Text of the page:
Factors That Determine Child Support in Illinois

As if figuring out who pays what when it comes to child support wasn’t complicated enough, on July 1, 2017, a major change took place in Illinois.  Public Act 99-764 amended the Illinois Marriage and Dissolution of Marriage Act to replace the old percentage guideline formula with an income shares model already in use in 39 other states and the District of Columbia.  This law is for new cases, but affects older cases that have a change in circumstances.

Instead of relying on the net income of the non-custodial parent to pay the custodial parent, the new law creates an income-share system.  Both parents are now accountable for child support based on how much they financially contributed to the combined household income while married.

The purpose of the new law is to increase fairness by taking into account actual child-rearing costs based in part on data from the Bureau of Labor Statistics. The Illinois Department of Health and Family Services uses that data for its Schedule of Basic Child Support Obligation.

The compassionate and experienced Illinois family-law attorneys at Wolfe & Stec, Ltd., understand the stresses and financial pressures of divorce and recognize the concerns parents have for the well-being of their children.  If you have any issues with how the new law affects your child support calculations, we offer a free initial consultation to examine your individual situation and help come up with solutions that are best for you and your family.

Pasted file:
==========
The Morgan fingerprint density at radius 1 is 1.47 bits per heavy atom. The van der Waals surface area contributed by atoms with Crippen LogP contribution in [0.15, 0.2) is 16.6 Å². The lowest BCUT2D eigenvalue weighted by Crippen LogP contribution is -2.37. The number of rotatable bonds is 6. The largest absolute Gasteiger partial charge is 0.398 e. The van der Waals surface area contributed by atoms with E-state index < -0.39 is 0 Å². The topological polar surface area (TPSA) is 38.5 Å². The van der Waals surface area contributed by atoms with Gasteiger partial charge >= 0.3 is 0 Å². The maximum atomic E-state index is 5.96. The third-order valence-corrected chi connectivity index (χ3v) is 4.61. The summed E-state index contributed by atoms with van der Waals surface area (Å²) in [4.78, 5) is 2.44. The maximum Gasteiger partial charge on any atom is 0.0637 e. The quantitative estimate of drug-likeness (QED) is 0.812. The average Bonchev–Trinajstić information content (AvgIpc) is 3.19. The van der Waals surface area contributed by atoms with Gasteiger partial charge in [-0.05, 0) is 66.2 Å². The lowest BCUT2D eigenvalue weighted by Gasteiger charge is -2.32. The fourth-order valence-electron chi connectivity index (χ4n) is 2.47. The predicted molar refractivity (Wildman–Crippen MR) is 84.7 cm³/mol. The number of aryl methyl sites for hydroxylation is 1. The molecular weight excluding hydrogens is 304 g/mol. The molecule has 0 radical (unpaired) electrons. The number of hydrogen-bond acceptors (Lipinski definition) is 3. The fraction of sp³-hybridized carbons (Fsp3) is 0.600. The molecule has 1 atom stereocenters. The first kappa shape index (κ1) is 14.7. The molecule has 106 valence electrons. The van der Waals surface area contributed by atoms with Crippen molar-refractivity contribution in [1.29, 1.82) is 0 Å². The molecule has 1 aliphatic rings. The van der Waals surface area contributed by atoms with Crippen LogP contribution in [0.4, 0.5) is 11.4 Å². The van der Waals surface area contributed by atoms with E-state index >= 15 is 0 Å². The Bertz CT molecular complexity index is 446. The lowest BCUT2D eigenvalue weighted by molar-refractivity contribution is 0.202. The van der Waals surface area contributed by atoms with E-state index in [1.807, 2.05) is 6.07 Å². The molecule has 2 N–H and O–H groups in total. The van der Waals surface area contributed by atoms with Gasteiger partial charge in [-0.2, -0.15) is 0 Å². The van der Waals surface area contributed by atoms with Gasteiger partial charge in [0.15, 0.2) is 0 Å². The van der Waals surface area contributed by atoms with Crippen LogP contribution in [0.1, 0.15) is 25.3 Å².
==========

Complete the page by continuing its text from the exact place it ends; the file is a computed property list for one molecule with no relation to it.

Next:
How the New Calculations Work

To calculate child support, the courts now consider the following:

  1. Basic Child Support Obligation – The combined value of child support owed by both parents together. This is then divided proportionally between the parents based on their individual contribution to a combined household net income.
  2. Additional Expenses – Other costs, such as child care and medical costs which are added on top of the basic child support obligation.
  3. Parenting Time – The amount of time the child spends with each parent.

So, the new law uses the net income of both parents in order to calculate the child support due from one parent to the other. Parents can use either of two tax-based formulas to determine their net income, or they can agree to use a different formula if the court agrees.

If both parents are employed, the net income of both parents is combined, and the percentage of child support owed by each party is calculated by the Schedule. If one parent is not employed or is underemployed, the Court can impute income to that parent in order to determine child support.

In calculating the basic child support obligation, both individual net monthly incomes are added together and matched to the Schedule, based on the number of children. Once the basic support obligation is determined, the percentage contribution for each parent is determined by dividing that individual’s monthly net income by the combined monthly net income. So, if combined monthly net income is $10,000 and one parent earns $2,000 and the other $8,000, their percentage contributions would be 20 and 80 percent.

Now parenting time enters the picture.  The parent who has the most parenting time receives the support payment, which is calculated by multiplying the basic support obligation by the payor’s income share. The parent receiving payment would be expected to use their own percentage contribution to care for the child as well.